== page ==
A randomized, double-blind, parallel trial comparing capsaicin nasal spray with placebo in subjects with a significant component of nonallergic rhinitis.
Author(s): Bernstein JA, Davis BP, Picard JK, Cooper JP, Zheng S, Levin LS
Affiliation(s): Department of Internal Medicine, Division of Immunology/Allergy Section, University of Cincinnati College of Medicine, Cincinnati, Ohio 45267-0563, USA. firstname.lastname@example.org
Publication date & source: 2011-08, Ann Allergy Asthma Immunol., 107(2):171-8. Epub 2011 Jun 29.
Publication type: Randomized Controlled Trial; Research Support, Non-U.S. Gov't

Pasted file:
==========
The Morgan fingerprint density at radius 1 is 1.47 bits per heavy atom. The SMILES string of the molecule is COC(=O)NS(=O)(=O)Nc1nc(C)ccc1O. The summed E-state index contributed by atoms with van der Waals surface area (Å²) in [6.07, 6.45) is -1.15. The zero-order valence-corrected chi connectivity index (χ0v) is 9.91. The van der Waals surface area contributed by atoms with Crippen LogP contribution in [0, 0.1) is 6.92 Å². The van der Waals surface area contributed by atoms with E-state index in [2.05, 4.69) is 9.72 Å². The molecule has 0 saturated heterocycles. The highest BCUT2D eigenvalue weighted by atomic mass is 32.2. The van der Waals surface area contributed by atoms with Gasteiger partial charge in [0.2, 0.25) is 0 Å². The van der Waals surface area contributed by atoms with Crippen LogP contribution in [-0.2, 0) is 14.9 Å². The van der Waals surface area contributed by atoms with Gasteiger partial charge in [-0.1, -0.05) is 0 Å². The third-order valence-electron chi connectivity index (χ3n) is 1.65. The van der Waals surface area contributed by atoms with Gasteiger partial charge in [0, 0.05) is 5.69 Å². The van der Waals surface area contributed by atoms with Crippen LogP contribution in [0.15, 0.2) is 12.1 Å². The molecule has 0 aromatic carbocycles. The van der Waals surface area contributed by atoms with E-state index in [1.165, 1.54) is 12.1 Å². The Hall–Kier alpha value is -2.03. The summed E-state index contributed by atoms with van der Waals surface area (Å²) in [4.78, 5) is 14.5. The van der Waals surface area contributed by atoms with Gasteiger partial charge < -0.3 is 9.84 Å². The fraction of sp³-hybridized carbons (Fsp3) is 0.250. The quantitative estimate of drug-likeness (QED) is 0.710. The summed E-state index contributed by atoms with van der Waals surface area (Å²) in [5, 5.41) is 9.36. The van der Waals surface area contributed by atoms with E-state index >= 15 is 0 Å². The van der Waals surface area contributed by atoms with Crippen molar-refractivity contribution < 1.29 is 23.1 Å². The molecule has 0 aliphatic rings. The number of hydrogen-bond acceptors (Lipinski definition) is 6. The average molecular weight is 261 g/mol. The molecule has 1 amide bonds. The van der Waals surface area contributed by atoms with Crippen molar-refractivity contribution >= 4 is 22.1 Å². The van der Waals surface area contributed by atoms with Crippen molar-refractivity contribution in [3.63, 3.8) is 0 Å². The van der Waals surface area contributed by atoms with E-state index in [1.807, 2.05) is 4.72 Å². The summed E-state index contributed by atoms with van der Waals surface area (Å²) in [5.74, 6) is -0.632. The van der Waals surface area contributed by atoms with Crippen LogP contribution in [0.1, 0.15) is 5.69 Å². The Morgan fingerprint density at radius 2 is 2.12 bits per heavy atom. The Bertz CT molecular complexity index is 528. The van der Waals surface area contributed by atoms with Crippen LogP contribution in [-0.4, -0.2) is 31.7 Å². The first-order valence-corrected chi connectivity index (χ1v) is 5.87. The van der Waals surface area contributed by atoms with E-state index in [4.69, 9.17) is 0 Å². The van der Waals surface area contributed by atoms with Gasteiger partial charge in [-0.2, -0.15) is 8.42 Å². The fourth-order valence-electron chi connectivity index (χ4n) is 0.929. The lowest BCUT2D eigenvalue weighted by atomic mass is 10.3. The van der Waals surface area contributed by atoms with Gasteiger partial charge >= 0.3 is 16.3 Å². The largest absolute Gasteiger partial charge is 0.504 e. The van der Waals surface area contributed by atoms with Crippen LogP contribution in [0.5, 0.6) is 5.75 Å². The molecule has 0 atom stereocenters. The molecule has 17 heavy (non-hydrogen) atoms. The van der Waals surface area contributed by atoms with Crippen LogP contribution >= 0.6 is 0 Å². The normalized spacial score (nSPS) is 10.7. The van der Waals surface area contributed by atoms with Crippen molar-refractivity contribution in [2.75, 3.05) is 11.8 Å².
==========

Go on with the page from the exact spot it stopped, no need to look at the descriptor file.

OBJECTIVE: To investigate the efficacy and safety of ICX72 or Sinus Buster, a proprietary homeopathic preparation of Capsicum annum and Eucalyptol, versus placebo administered continuously over 2 weeks in subjects with a significant component of nonallergic rhinitis (NAR). METHODS: Forty-two consented subjects meeting inclusion/exclusion criteria were randomized to ICX72 (n = 20) or control (n = 22) administered twice daily over 2 weeks. The primary endpoint was change in total nasal symptom scores (TNSS) from baseline to end of study. Secondary endpoints included changes in individual symptom scores (ISS) over 2 weeks and average time to first relief. Mean TNSS and ISS were recorded after single dosing at different intervals over 60 minutes. Rhinitis quality-of-life, rescue medication, and safety endpoints were analyzed. RESULTS: ICX72 versus placebo subjects exhibited significant differences in changes from baseline to end of study for TNSS and each ISS (P < .01), had an average time to first relief of 52.6 seconds (P < .01), and improvement in nasal congestion, sinus pain, sinus pressure, and headache at 5, 10, 15, and 30 minutes, persisting at 60 minutes for nasal congestion and sinus pain (P < .05). No difference between groups in adverse events or rescue medication was observed. ICX72 versus placebo subjects experienced no rebound congestion or impaired olfaction at the end of the study. CONCLUSION: This is the first controlled trial demonstrating intranasal capsaicin, when used continuously over 2 weeks, rapidly and safely improves symptoms in rhinitis subjects with a significant NAR component. Copyright (c) 2011 American College of Allergy, Asthma & Immunology. Published by Elsevier Inc. All rights reserved.